Aston Martin has officially unveiled its all-important SUV, dubbed the DBX – a model designed to open a vital, perhaps life-saving, new tranche of its global business. The five-seat 4x4, powered by a 542bhp version of the 4.0-litre turbocharged AMG-sourced V8, will cost £158,000 before options and goes on sale today for deliveries next spring.
The DBX’s striking fastback looks are revealed here for the first time, although the company has been teasing market watchers for many months by displaying disguised prototypes in public.
The Aston Martin SUV’s arrival represents a unique case of a hard-pressed car company fighting fire with fire. Aston Martin, floated on the stock exchange just over a year ago, has had one of the toughest debuts ever for a listed company, shedding around three-quarters of its share capitalisation. But now that they’re seeing hard evidence of the DBX – a model from the brand-new St Athan factory designed for sales in the still-thriving luxury SUV market – some analysts have begun recommending Aston Martin stock for growth, a development the company’s hard-pressed CEO Andy Palmer always said would happen.
Aston has been working on the DBX project, including its new production hub in St Athan, Wales, since 2015 and driving its prototypes around in public for nearly two years. It aims to sell more than 4000 units a year, initially boosting total Aston volume by two-thirds to more than 10,000, by far the greatest output in its 106-year history. Aided by the DBX’s sporty-looking fastback shape – with its traditional ‘DB’ grille, its elegantly sculpted haunches and its powerful, aerodynamic rear – market forecasts for demand are said to be strong.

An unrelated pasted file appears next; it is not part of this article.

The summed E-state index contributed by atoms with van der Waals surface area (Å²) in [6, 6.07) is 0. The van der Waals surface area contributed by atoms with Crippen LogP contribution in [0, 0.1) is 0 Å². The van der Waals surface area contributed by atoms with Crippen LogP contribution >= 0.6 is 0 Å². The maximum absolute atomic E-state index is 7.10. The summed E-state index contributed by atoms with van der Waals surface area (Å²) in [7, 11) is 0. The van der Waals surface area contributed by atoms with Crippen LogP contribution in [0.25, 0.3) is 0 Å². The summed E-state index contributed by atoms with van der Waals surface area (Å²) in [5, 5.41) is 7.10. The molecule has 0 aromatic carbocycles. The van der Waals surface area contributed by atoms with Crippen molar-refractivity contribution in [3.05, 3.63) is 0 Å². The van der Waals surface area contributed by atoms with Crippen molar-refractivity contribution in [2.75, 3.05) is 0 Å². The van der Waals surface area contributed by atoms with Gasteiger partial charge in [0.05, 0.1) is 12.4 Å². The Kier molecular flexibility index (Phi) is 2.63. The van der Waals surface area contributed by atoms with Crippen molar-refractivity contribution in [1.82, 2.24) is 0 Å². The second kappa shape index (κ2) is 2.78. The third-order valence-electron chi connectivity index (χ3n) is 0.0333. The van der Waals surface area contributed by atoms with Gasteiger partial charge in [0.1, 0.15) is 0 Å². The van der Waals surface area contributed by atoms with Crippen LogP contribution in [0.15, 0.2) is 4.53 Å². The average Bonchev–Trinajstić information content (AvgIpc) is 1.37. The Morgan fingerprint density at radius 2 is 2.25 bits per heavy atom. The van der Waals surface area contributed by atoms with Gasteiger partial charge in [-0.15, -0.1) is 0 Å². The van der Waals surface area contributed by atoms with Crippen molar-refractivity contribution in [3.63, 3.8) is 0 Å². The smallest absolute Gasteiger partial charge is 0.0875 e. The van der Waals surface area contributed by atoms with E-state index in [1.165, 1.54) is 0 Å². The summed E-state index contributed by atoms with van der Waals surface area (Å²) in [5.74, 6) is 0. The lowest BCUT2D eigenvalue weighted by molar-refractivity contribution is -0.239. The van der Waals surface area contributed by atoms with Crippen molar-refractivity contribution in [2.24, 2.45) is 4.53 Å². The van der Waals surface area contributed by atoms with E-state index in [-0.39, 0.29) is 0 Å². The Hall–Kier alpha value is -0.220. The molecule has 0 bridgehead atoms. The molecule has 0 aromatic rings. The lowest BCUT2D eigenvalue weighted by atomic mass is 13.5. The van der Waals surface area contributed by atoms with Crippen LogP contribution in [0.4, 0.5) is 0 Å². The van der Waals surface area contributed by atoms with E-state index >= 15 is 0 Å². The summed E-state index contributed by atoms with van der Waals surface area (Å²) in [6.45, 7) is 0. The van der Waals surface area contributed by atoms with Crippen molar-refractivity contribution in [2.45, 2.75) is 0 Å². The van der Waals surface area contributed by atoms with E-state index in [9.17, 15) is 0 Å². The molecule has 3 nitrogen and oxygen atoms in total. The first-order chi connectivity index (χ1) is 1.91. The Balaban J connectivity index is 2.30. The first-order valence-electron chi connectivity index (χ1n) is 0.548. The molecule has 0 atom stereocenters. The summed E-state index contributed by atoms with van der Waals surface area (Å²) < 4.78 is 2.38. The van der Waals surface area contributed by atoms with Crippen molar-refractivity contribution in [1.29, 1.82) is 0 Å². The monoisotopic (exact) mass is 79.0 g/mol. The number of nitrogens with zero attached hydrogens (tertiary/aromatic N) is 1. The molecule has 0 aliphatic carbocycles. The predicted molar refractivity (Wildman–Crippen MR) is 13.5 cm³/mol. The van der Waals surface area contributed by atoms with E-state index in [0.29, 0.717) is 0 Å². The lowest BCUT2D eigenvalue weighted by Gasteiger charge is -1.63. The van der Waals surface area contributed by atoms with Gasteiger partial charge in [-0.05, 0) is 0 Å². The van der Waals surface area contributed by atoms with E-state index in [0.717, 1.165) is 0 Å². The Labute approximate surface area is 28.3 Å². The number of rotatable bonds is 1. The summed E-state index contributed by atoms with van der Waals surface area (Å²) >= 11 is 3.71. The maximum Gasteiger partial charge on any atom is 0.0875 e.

The DBX is a late-comer to the sporting premium SUV market: Porsche has been in it for the best part of two decades. Lamborghini and Bentley are more recent arrivals and even Ferrari has fast-maturing plans.
But Aston Martin believes its combination of an all-new bonded aluminium platform (using techniques perfected in two generations of sports cars) plus the fact that the DBX’s structure is shared at the outset with no other model – Porsche and Lamborghini share structures, for instance – gives the new SUV considerable advantages. One is weight saving: the DBX’s 2245kg kerb weight does not make it light by any means, but it undercuts some rivals by as much as 400kg.
For now, the DBX’s engine is the AMG-sourced 4.0-litre V8 but a high compression ratio plus upgrades to the intercoolers and turbochargers lift power to 542bhp at 6500rpm and peak torque to 516lb ft, delivered between 2200rpm and 5000rpm, with 0-60mph in 4.3sec and a top speed of 181mph.
There are new efficiency refinements and a cylinder cut-off system for part-load running. The upshot is a combined WLTP fuel economy figure of 19.7mpg and a CO2 output of 269g/km.